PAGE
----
Mr & Mrs Copperbottom, a poor robot couple begin their family with the “birth” of their son, Rodney (McGregor) even if he comes in a self assembly kit. Being poor, young Rodney suffers inevitably from hand-me-downs, but that doesn't dampen his spirit as after seeing the Bigweld show, starring Bigweld (Brooks) who is the robot who invents things to make all robots life easier, he gets bitten by the inventing bug. Soon enough, he has created his own invention, with the encouragement of his father, young Rodney heads to Robot City to meet Bigweld and show him his wonderful invention. However, Bigweld has been overthrown by Ratchet (Kinnear) who has decided a less-helpful, more-corporate approach is needed in running the company so now, where the company used to make spare parts they will now be selling upgrades instead. Obviously, the poorer robots won't be able to afford upgrades therefore becoming obsolete and that mean they'll be destined for the Chop Shop, run by Madam Gasket (Broadbent) aka Ratchets' mother. Filling a need, Rodney becomes a fixer to the robots, which doesn't sit well with Ratchet, as well as looking for the missing Bigweld. If that's not enough, he also receives a letter from his mother saying that Rodney's father needs spare parts, as he's only got a few miles left to go.From the studio that brought us Ice Age, we have another computer animated tale and like Sharks Tale, it mixes jokes for kids (fart gags) with movie references for adults (2001, Braveheart) and as such it may or may not appeal either. That's not just the only similarity that this has to Sharks Tale as it also features quite a large well known cast, from Halle Berry and Robin Williams to Paul Giamatti and Stanley Tucci, it seems to want to throw famous names at us in a hope that it will appeal. Now I didn't have a huge problem with Sharks Tale and neither do I have one with this. It's reasonably short, it moves along at a reasonable pace and the story is quite simple for the wee nippers to follow as well but it's not the strongest movie or story to be told, so subsequently future viewing may well be less and less likely.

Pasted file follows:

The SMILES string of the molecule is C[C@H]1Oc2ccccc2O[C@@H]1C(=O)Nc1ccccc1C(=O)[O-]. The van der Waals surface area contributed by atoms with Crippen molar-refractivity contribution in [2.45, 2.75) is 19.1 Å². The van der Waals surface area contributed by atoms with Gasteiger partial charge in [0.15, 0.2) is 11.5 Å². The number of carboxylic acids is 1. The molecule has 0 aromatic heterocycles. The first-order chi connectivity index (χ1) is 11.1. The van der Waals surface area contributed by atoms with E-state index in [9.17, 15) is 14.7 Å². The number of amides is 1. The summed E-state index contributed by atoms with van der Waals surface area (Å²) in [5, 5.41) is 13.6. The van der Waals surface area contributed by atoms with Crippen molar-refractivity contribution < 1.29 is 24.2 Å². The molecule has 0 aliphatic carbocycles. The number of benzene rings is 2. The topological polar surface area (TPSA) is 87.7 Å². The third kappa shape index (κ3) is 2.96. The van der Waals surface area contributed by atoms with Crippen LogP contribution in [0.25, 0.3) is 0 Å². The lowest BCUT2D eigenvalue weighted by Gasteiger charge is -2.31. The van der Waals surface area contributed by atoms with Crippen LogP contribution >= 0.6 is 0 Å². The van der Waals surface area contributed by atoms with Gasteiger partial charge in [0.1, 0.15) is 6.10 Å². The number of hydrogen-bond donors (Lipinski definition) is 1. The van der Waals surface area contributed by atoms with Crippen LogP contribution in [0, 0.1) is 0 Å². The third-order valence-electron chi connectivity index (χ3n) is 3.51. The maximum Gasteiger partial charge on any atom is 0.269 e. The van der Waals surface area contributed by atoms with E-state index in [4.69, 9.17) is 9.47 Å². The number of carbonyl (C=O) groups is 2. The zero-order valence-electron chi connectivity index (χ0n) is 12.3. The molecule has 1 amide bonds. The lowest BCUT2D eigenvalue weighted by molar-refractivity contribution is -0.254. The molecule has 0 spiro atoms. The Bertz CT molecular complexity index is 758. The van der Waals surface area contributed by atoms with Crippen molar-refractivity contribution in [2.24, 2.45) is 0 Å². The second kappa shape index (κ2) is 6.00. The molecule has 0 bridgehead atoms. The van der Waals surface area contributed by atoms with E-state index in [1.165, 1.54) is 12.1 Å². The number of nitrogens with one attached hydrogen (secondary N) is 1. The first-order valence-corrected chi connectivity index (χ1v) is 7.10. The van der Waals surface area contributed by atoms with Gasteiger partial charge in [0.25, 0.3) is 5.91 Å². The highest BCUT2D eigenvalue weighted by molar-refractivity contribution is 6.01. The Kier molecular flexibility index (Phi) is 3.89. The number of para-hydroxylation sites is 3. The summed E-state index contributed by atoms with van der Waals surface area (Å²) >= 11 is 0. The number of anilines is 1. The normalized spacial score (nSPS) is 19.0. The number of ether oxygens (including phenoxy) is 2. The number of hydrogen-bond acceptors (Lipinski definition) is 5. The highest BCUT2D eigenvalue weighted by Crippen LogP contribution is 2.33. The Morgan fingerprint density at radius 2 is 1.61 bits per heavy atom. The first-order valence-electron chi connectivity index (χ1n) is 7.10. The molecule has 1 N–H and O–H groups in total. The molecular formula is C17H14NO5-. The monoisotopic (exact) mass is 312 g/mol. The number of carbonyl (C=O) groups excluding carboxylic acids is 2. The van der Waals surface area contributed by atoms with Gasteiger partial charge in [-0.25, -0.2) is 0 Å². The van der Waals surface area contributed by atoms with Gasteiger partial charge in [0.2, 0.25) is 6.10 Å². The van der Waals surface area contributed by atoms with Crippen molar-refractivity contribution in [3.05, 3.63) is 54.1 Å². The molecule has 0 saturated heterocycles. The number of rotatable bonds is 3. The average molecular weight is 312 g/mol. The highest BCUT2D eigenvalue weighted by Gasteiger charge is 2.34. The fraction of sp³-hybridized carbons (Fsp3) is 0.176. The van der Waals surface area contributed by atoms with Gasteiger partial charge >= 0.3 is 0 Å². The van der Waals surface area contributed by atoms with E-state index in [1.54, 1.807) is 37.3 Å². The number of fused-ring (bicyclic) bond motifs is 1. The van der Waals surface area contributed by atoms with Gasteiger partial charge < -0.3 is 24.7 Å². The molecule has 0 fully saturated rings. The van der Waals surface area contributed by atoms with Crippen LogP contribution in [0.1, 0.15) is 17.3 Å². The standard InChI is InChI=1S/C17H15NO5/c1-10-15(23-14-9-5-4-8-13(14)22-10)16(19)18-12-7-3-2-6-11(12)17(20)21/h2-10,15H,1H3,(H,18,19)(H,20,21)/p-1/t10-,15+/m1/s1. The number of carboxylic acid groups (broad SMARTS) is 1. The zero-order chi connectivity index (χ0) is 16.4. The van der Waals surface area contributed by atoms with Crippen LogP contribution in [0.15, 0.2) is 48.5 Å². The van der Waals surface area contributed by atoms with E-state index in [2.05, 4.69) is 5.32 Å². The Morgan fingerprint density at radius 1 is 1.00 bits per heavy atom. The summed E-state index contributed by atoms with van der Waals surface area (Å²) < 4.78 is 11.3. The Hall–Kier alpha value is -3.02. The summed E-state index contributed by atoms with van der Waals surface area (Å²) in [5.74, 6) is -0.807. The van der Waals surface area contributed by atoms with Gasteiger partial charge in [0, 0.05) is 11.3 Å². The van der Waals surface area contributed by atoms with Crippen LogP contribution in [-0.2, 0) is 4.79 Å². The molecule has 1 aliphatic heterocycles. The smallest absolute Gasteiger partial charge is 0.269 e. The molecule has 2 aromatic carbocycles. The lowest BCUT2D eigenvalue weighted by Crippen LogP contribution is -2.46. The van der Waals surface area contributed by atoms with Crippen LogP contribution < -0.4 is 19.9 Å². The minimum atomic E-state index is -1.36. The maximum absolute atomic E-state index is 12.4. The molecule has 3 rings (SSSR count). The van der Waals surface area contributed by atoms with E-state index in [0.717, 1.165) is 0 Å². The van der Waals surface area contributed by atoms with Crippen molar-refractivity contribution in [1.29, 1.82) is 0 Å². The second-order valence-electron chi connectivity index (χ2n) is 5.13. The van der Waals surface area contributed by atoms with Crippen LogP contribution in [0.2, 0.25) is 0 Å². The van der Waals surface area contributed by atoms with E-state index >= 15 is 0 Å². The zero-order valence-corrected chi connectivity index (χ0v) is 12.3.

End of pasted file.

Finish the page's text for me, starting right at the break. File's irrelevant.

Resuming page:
Voice talent wise it's perfectly fine, but the visuals here are very impressive, and I have to say have a different style to Pixar and Dreamworks, which is fine by me, as I'd rather that then see the same styles flogged to death. There's plenty of detail in the foreground as well as the background (check out a robotic version of Scrat, the Ice Age character in the train station) and the animation is pretty slick too, some may say not Pixar-quality but then, Pixar have a LOT more movies and experience under their belt and while this may not be as good in some peoples eyes, it's certainly snapping at their heels.
As said, it is a simplistic tale, the visuals are very well done and Williams may test some people's patience with his shtick but it's certainly not as annoying as some accounts I've read, but is it a recommended movie? Well I think anyone with a fascination towards computer animation should get this, as should anyone who liked Ice Age as well and while it may not be as good as “The Incredibles”, it's still a lot better in my opinion than Shrek 2. Kids certainly won't be disappointed.